It didn’t occur to me until far too late that 97 Hot Pot, a distinctive soupery in the heart of Chinatown, is actually a buffet restaurant—but not in the conventional sense with chafing dishes overflowing with egg rolls, lemon chicken and almond gai ding. No, 97 Hot Pot is a buffet of another stripe, where a roiling pot of soup stock of your choice is inserted right into the table in front of you, atop a heating element you control. And while you do have to get up to avail yourself of the buffet of dips and seasonings, the comestibles you cook in your stock are delivered to your table by a small army of servers who prowl the dining room, dim-sum style.
“Dim-sum style” actually describes the large dining room’s bustling atmosphere, from the crowd of diners at the entrance jockeying for a seat to the lucky patrons who are already collecting their dishes of chili paste, soya, XO sauce, fresh herbs and a plethora of other condiments, along with the aforementioned server army grabbing check-boxed orders, and a cheerful manager who was kind enough to get co-diner and I started on this novel experience.
Co-diner selected a Szechuan broth with lemongrass and hot chilies bobbing on the top, while I had the mushroom and truffle stock, the eponymous elements of which were clearly visible. (The question of whether the broth is vegetarian is moot, as non-meat eaters will be hard-pressed to get their money’s worth out of the flesh-centric menu.)
This is the part where I admit we should have cottoned to the notion that we were actually at a buffet, seeing as the fixed price for the experience is $25.95 (plus, mysteriously, $2 extra for the stock). The manager helpfully checked a few essentials we’d want in our soup—sliced sirloin, housemade seafood “mashes” and a couple of appetizers (green onion cakes, spring rolls and a weird sweet fried bun)—but after that we weren’t sure how to proceed. We added sliced pork belly and lamb to the list, as well as shrimp, baby bok choy and shiitake mushroom, thinking those sounded like good things to make soup out of. We fetched chili paste, sate sauce, soya and few other dips because we were supposed to.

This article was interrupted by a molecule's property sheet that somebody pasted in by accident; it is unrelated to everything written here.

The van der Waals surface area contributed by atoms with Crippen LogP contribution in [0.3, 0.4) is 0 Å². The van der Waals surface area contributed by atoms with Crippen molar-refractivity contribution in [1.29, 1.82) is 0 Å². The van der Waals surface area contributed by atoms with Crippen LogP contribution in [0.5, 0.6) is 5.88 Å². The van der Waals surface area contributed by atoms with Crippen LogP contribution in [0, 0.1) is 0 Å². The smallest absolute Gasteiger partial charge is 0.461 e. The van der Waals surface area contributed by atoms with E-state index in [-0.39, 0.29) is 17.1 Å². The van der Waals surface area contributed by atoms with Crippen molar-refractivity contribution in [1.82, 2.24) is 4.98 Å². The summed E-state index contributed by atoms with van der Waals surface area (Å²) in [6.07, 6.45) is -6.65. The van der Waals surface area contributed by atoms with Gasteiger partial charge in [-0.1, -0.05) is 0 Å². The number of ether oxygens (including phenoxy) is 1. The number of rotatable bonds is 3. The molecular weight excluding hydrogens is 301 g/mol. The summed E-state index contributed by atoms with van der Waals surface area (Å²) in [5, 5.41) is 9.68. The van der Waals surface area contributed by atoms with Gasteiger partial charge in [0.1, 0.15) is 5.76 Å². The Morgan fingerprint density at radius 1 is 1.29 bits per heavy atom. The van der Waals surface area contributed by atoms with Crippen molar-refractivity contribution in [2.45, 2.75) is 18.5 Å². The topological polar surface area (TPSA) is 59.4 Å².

The mashes were small minced portions of various seafoods—squid, shrimp and mixed fish—served in plastic tubes with a little paddle to scrape them off into the soup. Our server showed us how and gave us a rough estimate of how long they’d need to cook. We found the mashed fish a little too fishy, but the squid and especially the shrimp mashes were very toothsome. The thin-sliced meats cooked fast and took on the flavour of the stock, just as the stock took on the flavour of the meat. The spicy, robust Szechuan broth was the winner in this regard.
We ordered sliced chicken, quail eggs that arrived hardboiled and stayed creamy in the centre even after immersion, sweet potato noodles, taro root and Japanese pumpkin to fancy up our stock further. There were plenty of options we were less excited about: organ meats, blood curd, Spam, baby sausage. But it wasn’t until a pair of veteran hot potters were seated next to us that we realized we’d strategized poorly, focusing too much on the soup and not enough on the things we cooked in it. Within moments of arriving, it seemed like the vets’ table was covered with seafood like mussels, basa and whole prawns, meatballs and fish balls of many hues, some cuts of beef we’d overlooked and heaping portions of greens—the manager later informed us that watercress, tong ho and siu choy were the most popular vegetables.
All the same, co-diner declared the experience “fun” and we promised each other that we’d come back with more friends in tow, lay off the appetizers to concentrate on the most succulent morsels the menu offered, and make a night of it. In big-city style, 97 Hot Pot offers plenty of opportunity to enjoy the experience, staying open until midnight through the week and until 2 am on Friday and Saturday.
97 Hot Pot
10602 – 97 Street